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The Third and Fourth Dumas

The Revolutionary Masses
A. Guchkov

The new electoral legislation had been enacted by the government in breach of the Fundamental Laws, which forbade any changes to the electoral system without the consent of the Duma and the State Council. There were few protests, however, and  the new law succeeded in its immediate aim. The make-up of the Third Duma (1907-12) was considerably more conservative than the first two Dumas. It was dominated by landed noblemen and the Octobrist party, led by Alexander Guchkov. The Left was markedly reduced, and the Kadet opposition had toned down some of its more radical proposals. For the first time the government found itself dealing with an assembly broadly sympathetic to some of its legislation.

The Third Duma was the only one to complete its full five-year term. However, though it managed to avoid controversies such as those which had brought the first two Dumas to an early end, the Third Duma found it increasingly difficult to co-operate constructively with the reactionary government. Towards the end of its term, the Dumas relations with ministers had markedly deteriorated, and it became clear that it would not be able to hold together a political alliance between the government and the landowners, officials and capitalists who supported the Octobrist party. The Octobrists themselves split into separate factions. The core of the Octobrist party, which had suffered major defections to the Right, moved close to the Kadets and became more outspoken in their criticism of the government.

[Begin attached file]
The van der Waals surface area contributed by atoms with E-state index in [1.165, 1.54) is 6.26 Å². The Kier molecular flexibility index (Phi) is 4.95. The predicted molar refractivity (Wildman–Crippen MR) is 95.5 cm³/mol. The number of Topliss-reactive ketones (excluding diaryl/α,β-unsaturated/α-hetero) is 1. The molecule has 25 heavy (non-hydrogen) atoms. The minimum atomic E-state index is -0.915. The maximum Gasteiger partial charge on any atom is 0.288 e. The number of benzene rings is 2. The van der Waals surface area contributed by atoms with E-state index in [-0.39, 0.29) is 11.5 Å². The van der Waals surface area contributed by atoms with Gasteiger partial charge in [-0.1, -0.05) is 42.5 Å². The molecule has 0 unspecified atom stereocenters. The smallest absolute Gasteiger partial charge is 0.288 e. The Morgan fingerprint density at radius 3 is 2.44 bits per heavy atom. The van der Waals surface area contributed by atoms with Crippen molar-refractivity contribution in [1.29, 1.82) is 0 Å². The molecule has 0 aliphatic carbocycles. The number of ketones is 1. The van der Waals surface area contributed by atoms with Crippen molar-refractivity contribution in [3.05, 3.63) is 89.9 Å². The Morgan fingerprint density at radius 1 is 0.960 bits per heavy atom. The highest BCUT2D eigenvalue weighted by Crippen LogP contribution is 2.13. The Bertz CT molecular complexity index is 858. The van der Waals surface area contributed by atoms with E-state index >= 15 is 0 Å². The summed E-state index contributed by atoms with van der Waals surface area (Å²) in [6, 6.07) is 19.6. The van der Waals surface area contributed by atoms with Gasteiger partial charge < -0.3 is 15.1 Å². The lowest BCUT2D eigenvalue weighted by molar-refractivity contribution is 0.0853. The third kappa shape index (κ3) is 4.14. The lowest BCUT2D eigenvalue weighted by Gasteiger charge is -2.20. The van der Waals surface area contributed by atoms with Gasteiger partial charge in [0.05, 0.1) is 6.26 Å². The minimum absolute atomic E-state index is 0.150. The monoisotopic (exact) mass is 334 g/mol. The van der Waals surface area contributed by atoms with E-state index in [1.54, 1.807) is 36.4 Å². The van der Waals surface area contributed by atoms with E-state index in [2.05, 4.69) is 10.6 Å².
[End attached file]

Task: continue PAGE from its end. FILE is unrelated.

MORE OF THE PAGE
The Duma Hall today: a conference marking the 95th anniversary of the opening of the First Duma. Taurida Palace, St Petersburg

The Fourth Duma (1912-17) marked  the end of the constitutional experiment in Russia. By that time it became abundantly clear that the Tsar had never accepted the dilution of his authority wrung out of him by the Revolution of 1905. In 1913 and 1914 he and his ministers seriously considered returning Russia to the political system that had existed before 1905. Another possibility which was considered was to end the Dumas authority in making laws, leaving it with only advisory powers. Thus, as Russia approached the Great War, Nicholas continued to see the Duma as an unnecessary and even dangerous institution. Even with the outbreak of war in 1914, when the Duma deputies called a halt to all criticism of the government and rallied behind it, Nicholas was unwilling and unable to enlist the support which  Russias new political elite offered for the war effort. 

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